Puṇḍra is Bengal proper, with part of south Behar and the Jungle Mahals.

Kaliṅga is the sea-coast west of the mouths of the Ganges, with the upper part of the Coromandel coast.

Magadhā is Behar.

The Saurāṣṭras are the people of Surat, the Surastrene of Ptolemy.

The Śūras and Bhīras, in the same direction, may be the Suri and Phauni or Phryni of Strabo.

The Arbudas must be the people about mount Abu, or the natives of Mewar.

The Kāruṣas and Mālavas are of course the people of Malwa.

The Sauvīras and Saindhavas are usually conjoined as the Sindhu-Sauvīras, and must be the nations of Sindh and western Rajputāna.

By the Minas we are to understand the white Huns or Indo-Scythians, who were established in the Puñjab and along the Indus at the commencement of our era, as we know from Arrian, Strabo, and Ptolemy, confirmed by recent discoveries of their coins,

The Śālvas or, as also read, Śālyas are placed by the Vāyu and Matsya amongst the central nations, and seem to have occupied part of Rājasthan, a Śālva Rāja being elsewhere described as engaging in hostilities with the people of Dwarakā in Guzerat.

Śākala, as I have elsewhere noticed, is a city in the Puñjab (As. Res. XV. 108), the Sagala of Ptolemy (ibid. 107); the Mahābhārata makes it the capital of the Madras, the Mardi of the ancients; but they are separately named in the text, and were situated something more to the south-east.

The Rāmas and Ambaṣṭhas are not named in the other Purāṇas, but the latter are amongst the western, or more properly north-western nations subjugated by Nakula, in his Dig-vijaya. Mahābh. Sabhā P.

Ambas and Ambaṣṭhas are included in the list extracted by Col. Wilford from the Varāha Sanhitā, and the latter are supposed by him to be the Ambastæ of Arrian.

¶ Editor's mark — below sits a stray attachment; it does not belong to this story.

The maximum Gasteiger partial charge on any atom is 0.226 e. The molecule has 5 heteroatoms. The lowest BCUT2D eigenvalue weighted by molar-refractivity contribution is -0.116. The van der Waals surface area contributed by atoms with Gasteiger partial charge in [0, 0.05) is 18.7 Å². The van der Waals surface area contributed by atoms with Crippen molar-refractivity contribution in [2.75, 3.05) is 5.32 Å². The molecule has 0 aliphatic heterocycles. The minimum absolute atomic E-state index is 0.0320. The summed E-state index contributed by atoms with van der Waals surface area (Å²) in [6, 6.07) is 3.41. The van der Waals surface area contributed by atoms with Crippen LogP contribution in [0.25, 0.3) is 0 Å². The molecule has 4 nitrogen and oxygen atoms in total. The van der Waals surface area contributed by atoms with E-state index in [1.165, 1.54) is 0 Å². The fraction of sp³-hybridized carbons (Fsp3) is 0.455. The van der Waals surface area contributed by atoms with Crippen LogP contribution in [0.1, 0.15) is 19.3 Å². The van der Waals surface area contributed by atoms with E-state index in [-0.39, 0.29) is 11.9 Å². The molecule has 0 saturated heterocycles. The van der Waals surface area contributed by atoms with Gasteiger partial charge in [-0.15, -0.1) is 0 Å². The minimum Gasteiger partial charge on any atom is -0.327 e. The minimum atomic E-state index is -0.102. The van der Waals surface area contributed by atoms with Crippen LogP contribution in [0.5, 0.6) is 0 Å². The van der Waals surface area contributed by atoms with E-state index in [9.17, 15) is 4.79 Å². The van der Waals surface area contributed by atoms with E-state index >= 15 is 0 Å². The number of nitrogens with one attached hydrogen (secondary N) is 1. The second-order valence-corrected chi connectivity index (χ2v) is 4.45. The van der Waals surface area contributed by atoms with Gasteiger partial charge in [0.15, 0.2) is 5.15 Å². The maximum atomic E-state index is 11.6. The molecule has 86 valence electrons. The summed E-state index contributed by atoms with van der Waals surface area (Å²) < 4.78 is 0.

The Pārasīkas carry us into Persia, or that part of it adjoining to the Indus.

  • The Yuga succesion, rigorous penances etc take place in this land.

In the Bhārata-varṣa it is that the succession of four Yugas, or ages, the Krita, the Treta, the Dvapara, and Kali, takes place; that pious ascetics engage in rigorous penance; that devout men offer sacrifices; and that gifts are distributed; all for the sake of another world.

  • Bharat is the best of all lands.

Bhārata is therefore the best of the divisions of Jambu-dvīpa, because it is the land of works: the others are places of enjoyment alone.

  • Only after thousand births and much merits, people are born in this land. The Devas themselves praise its glory.

It is only after many thousand births, and the aggregation of much merit, that living beings are sometimes born in Bhārata as men. The gods themselves exclaim, “Happy are those who are born, even from the condition of gods, as men in Bhārata-varṣa, as that is the way to the pleasures of Paradise, or the greater blessing of final liberation.

  • People from this land worship Bhagawan Vishnu. And those are fortunate who are born in this land ( Indeed we are).

Happy are they who, consigning all the unheeded rewards of their acts to the supreme and eternal Viṣṇu, obtain existence in that land of works, as their path to him. We know not, when the acts that have obtained us heaven shall have been fully recompensed, where we shall renew corporeal confinement; but we know that those men are fortunate who are born with perfect faculties in Bhārata-varṣa.”

Source : Vishnu Puran Book 2 Chapter III – Description of Bharath-Varsha.

Thus the Vishnu Puran praises Bharath Varsha. It also explains why avatars of Bhagawan Vishnu takes place in Bharat (Indian Subcontinet in today’s perspective) only.